39. Drawing Lewis Structures • Resonance in Benzene • We write resonance structures for benzene in which there are single bonds between each pair of C atoms and the 6 additional electrons are delocalized over the entire ring: • Benzene belongs to a category of organic molecules called aromatic compounds (due to their odor). Chapter 8

    40. Exceptions to the Octet Rule • There are three classes of exceptions to the octet rule: • Molecules with an odd number of electrons; • Molecules in which one atom has less than an octet; • Molecules in which one atom has more than an octet. • Odd Number of Electrons • Few examples. Generally molecules such as ClO2, NO, and NO2 have an odd number of electrons. Chapter 8

    41. Exceptions to the Octet Rule • Less than an Octet • Relatively rare. • Molecules with less than an octet are typical for compounds of Groups 1A, 2A, and 3A. • Most typical example is BF3. • Formal charges indicate that the Lewis structure with an incomplete octet is more important than the ones with double bonds. Chapter 8

    42. Exceptions to the Octet Rule • More than an Octet • This is the largest class of exceptions. • Atoms from the 3rd period onwards can accommodate more than an octet. • Beyond the third period, the d-orbitals are low enough in energy to participate in bonding and accept the extra electron density. Chapter 8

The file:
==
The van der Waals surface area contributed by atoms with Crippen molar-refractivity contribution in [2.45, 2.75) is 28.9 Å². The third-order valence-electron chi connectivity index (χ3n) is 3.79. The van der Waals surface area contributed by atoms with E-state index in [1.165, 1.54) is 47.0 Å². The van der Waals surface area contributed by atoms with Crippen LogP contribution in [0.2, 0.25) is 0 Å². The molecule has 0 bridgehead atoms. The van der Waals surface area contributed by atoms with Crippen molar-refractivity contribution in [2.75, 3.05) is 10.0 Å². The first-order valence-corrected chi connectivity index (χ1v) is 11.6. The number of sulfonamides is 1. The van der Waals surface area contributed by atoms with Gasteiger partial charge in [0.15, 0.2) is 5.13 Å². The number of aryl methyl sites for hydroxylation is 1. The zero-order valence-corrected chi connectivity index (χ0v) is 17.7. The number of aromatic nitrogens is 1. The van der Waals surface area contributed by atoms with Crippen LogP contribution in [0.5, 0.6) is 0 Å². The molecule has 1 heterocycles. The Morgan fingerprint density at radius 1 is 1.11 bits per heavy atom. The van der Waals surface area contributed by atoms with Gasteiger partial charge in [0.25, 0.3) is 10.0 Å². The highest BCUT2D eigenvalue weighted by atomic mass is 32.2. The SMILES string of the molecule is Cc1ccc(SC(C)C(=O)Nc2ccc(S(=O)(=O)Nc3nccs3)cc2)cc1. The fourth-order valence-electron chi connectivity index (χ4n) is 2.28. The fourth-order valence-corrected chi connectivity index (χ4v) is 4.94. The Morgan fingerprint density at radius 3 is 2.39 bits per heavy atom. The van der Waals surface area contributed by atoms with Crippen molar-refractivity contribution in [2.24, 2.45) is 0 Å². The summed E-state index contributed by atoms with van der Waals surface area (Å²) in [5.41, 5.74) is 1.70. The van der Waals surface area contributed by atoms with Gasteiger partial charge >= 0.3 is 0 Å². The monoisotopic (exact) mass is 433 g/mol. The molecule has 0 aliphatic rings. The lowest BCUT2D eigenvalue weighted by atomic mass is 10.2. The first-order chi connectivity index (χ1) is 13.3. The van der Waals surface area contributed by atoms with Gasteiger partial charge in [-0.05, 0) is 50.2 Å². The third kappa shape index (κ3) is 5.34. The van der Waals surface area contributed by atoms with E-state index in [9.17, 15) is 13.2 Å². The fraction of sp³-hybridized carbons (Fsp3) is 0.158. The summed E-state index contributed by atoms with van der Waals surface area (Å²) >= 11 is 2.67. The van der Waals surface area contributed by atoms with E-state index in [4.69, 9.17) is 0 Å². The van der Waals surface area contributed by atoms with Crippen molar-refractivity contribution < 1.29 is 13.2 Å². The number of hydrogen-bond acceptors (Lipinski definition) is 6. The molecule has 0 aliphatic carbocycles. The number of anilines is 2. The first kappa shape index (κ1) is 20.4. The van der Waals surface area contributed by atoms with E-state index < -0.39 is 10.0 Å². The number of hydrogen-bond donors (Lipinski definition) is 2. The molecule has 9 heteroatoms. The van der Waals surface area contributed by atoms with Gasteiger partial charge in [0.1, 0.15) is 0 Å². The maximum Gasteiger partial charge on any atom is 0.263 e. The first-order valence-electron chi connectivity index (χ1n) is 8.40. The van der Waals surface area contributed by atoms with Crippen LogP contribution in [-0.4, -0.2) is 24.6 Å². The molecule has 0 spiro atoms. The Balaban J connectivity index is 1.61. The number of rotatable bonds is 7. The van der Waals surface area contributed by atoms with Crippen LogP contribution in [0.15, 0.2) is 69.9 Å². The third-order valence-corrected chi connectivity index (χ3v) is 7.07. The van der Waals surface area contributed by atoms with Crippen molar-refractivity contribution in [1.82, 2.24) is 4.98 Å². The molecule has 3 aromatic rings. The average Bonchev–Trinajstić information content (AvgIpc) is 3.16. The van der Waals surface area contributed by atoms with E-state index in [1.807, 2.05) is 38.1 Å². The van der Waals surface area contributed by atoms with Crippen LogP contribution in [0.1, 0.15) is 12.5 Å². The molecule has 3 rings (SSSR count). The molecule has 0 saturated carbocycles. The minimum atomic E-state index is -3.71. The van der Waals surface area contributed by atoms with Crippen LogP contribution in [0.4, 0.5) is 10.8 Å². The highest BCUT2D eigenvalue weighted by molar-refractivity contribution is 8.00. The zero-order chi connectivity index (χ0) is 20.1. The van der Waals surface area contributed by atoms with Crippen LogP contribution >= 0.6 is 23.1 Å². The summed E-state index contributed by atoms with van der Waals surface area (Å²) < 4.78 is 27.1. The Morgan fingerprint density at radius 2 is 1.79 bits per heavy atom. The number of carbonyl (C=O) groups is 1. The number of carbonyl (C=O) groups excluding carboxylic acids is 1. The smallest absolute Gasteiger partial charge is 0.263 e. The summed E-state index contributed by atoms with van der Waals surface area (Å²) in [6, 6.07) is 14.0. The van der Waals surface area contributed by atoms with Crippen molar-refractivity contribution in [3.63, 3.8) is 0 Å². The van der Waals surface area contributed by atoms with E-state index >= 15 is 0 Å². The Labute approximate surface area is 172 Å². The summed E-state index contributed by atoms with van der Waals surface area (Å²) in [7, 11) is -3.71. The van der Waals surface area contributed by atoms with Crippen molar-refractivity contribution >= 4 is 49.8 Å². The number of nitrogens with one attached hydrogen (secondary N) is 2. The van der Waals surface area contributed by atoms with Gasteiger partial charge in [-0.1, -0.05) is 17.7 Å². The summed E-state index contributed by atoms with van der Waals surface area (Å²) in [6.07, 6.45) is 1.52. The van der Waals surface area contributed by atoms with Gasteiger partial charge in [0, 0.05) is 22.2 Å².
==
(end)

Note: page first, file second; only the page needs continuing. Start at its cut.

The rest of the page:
43. Strengths of Covalent Bonds • The energy required to break a covalent bond is called the bond dissociation enthalpy, D. That is, for the Cl2 molecule, D(Cl-Cl) is given by H for the reaction: • Cl2(g)  2Cl(g). • When more than one bond is broken: • CH4(g)  C(g) + 4H(g) H = 1660 kJ • the bond enthalpy is a fraction of H for the atomization reaction: • D(C-H) = ¼H = ¼(1660 kJ) = 415 kJ. • Bond enthalpies can either be positive or negative. Chapter 8

    44. Strengths of Covalent Bonds • Bond Enthalpies and the Enthalpies of Reactions • We can use bond enthalpies to calculate the enthalpy for a chemical reaction. • We recognize that in any chemical reaction bonds need to be broken and then new bonds get formed. • The enthalpy of the reaction is given by the sum of bond enthalpies for bonds broken less the sum of bond enthalpies for bonds formed. Chapter 8

    45. Strengths of Covalent Bonds • Bond Enthalpies and the Enthalpies of Reactions • Mathematically, if Hrxn is the enthalpy for a reaction, then • We illustrate the concept with the reaction between methane, CH4, and chlorine: • CH4(g) + Cl2(g)  CH3Cl(g) + HCl(g) Hrxn = ? Chapter 8

    46. Strengths of Covalent Bonds

    47. Strengths of Covalent Bonds • Bond Enthalpies and the Enthalpies of Reactions • In this reaction one C-H bond and one Cl-Cl bond gets broken while one C-Cl bond and one H-Cl bond gets formed. • The overall reaction is exothermic which means than the bonds formed are stronger than the bonds broken. • The above result is consistent with Hess’s law. Chapter 8

    48. Strengths of Covalent Bonds • Bond Enthalpy and Bond Length • We know that multiple bonds are shorter than single bonds. • We can show that multiple bonds are stronger than single bonds. • As the number of bonds between atoms increases, the atoms are held closer and more tightly together. Chapter 8